Lucy is naive, stubborn, and acts superior to Pete. While Lucy's actions are from people criticizing a dubious profession and laughing at her father and herself for what they do, Pete feels dumb around Lucy who is a smart girl. Pete is also trying to save his family that has gone into debt because of the trees that are dying in Saarthe's forest. The timber industry is the main economy for the people in the town and they are suffering. A reward is being offered to anyone that can figure out why the trees are dying. Lucy and Pete work to uncover the mystery of what is happening with the help of Lucy's father's journals.
The plot is setup so that Lucy is told to not do certain things in the forest but she is absent-minded and always forgets. Tension is built as the reader knows that Lucy shouldn't take anything; yet, she picks up something. Later Pete makes the same mistake. While the technique is fine to use I find I am lose interest when authors do this. I know that the character is going to make the mistake, an obstacle will occur that threatens his or her life, and then he or she overcomes the problem. I prefer when the plot is surprising and this isn't. So while the story is well-written, I found myself skimming these predictable parts.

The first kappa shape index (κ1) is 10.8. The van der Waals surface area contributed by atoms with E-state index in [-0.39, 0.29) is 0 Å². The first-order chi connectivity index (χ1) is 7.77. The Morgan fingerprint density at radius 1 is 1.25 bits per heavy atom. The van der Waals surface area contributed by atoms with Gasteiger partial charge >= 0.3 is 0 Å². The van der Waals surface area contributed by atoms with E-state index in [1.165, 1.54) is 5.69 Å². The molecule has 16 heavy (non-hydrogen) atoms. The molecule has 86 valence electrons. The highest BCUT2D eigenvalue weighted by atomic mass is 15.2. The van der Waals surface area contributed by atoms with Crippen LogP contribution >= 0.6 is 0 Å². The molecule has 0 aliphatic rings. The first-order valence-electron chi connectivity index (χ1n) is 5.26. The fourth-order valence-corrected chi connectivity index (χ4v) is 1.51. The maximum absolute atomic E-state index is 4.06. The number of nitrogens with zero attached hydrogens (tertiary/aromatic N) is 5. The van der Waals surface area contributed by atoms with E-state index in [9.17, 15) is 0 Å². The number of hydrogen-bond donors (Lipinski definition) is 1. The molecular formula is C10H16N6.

The villain is presented as more three-dimensional than one-dimensional. I appreciate a complex villain, although I did think his demise was rushed at the end. Plus, his motivation to risk all that he had achieved to gain more, didn't make sense. I thought he would have retreated when everyone was dying in his crew. That had an Indiana Jones feel to it and I know students will like those action scenes even if they seemed unlikely. The end wraps up the loose ends well. I just finished a book on nightmares and read this book on dreams, all of which is making me sleepy. I'm off to bed. Sweet dreams.